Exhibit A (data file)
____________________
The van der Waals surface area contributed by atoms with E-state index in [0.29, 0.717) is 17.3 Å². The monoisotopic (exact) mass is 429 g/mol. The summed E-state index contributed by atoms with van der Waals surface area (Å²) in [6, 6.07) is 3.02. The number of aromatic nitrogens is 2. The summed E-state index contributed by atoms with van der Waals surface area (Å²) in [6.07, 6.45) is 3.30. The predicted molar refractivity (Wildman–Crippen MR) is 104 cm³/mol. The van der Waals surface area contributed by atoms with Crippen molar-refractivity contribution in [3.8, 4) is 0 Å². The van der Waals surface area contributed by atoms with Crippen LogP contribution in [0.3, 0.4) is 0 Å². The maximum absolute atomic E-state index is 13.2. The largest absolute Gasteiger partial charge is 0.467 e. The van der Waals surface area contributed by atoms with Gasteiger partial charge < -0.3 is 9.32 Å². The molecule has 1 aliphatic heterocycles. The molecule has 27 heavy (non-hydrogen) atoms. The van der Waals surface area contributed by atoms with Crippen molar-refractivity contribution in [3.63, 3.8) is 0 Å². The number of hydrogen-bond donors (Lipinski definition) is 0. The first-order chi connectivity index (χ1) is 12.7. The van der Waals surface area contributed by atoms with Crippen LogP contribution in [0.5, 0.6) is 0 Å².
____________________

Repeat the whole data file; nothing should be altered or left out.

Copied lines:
The van der Waals surface area contributed by atoms with E-state index in [0.29, 0.717) is 17.3 Å². The monoisotopic (exact) mass is 429 g/mol. The summed E-state index contributed by atoms with van der Waals surface area (Å²) in [6, 6.07) is 3.02. The number of aromatic nitrogens is 2. The summed E-state index contributed by atoms with van der Waals surface area (Å²) in [6.07, 6.45) is 3.30. The predicted molar refractivity (Wildman–Crippen MR) is 104 cm³/mol. The van der Waals surface area contributed by atoms with Crippen molar-refractivity contribution in [3.8, 4) is 0 Å². The van der Waals surface area contributed by atoms with Crippen LogP contribution in [0.3, 0.4) is 0 Å². The maximum absolute atomic E-state index is 13.2. The largest absolute Gasteiger partial charge is 0.467 e. The van der Waals surface area contributed by atoms with Gasteiger partial charge < -0.3 is 9.32 Å². The molecule has 1 aliphatic heterocycles. The molecule has 27 heavy (non-hydrogen) atoms. The van der Waals surface area contributed by atoms with Crippen molar-refractivity contribution in [3.63, 3.8) is 0 Å². The number of hydrogen-bond donors (Lipinski definition) is 0. The first-order chi connectivity index (χ1) is 12.7. The van der Waals surface area contributed by atoms with Crippen LogP contribution in [0.5, 0.6) is 0 Å².